I really wanted to get the party to the ruined town of Thundertree after they completed the main quest, but that part of the adventure felt a bit… underwritten. I found some nice tips here and here to spice up that section, but it still felt a bit forced. The good news is that I think Reidoth the Druid from Thundertree is going to function as a sort of “patron” to our party, setting them out on quests so he can help rebuild Thundertree and also protect the folks of Phandalin.
Finally, feel free to omit some of the rooms in each of the dungeons, castles, and hideouts to speed up the game. If the game feels like a bit of a slog, jump ahead to the rooms that have the key items, NPCs, or monsters that advance the story. I had trouble doing this at first, because I’m sort of a “completist,” but hitting every single room in Wave Echo Cave isn’t the point of the game. The point is to have fun telling the story of the Black Spider who’s trying to take over Wave Echo Cave!
I’ll always have a soft spot in my heart for tiny Phandalin. Even those Cragmaw goblins make me smile when I think of them. And Droop??? Forget about it. One of my favorite NPCs, right away. I even had him come back later when the party traveled to Thundertree so he could help save the day.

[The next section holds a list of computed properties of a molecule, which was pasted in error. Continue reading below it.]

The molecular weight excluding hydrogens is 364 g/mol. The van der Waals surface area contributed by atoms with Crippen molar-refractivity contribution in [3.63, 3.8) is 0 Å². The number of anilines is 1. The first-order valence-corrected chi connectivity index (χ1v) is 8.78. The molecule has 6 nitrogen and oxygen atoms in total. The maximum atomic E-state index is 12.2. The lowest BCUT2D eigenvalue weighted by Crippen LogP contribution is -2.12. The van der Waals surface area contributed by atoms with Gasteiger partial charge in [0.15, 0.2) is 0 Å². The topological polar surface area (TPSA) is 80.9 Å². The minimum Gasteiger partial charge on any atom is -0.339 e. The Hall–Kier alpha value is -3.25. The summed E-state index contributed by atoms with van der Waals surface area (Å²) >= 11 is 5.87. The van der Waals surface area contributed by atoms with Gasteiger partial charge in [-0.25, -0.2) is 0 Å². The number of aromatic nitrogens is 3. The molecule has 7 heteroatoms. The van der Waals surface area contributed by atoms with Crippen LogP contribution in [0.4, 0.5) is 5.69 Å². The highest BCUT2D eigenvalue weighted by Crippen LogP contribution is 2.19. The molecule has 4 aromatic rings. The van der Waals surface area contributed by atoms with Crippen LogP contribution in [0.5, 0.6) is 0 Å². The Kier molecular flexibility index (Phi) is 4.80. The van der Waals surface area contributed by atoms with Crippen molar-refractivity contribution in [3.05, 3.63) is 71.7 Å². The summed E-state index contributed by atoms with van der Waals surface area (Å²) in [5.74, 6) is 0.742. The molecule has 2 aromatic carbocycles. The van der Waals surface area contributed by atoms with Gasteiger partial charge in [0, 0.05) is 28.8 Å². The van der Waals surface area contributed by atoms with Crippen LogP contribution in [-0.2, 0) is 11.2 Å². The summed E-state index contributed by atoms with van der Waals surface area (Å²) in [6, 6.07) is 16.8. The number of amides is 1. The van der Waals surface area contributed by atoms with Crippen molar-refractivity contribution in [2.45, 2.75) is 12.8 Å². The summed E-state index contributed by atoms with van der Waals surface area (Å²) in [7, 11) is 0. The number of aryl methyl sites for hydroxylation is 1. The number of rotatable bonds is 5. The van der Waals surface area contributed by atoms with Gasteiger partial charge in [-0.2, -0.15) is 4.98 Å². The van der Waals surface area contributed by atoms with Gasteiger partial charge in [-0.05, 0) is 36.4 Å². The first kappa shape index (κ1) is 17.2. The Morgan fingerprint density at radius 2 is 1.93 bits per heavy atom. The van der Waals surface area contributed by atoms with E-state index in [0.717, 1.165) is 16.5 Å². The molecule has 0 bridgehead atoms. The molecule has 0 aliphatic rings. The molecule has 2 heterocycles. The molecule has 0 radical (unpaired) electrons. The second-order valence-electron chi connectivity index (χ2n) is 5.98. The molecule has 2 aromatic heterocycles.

Other than some of the challenges I faced with the more open-ended “sandbox” aspects of the town of Phandalin, and then trying to continue onto Thundertree with my own ideas mixed with suggestions from more experienced DMs, I really had no major issues with this adventure. It was tough at first, just because I was a DM for the first time EVER, but we had a blast once we got rolling.
My only other suggestion would be this: if you’re looking for an adventure to run for your first time as a DM, you might want to look for a “one-shot” adventure from the DMs Guild to run first. A one-shot is a short adventure that you can complete in 3-4 hours. With a one-shot you can jump right into the action, keep it simple, and wrap things up, all in one session.
And then you can hop onto an oxcart from Neverwinter to Phandalin for The Lost Mine of Phandelver!
NOTE: All of my reviews won’t be THIS LONG, but this first adventure is special to me, because it enabled me to play my first actual game of Dungeons and Dragons. Also, getting through the entire adventure took us TEN sessions. Happy gaming!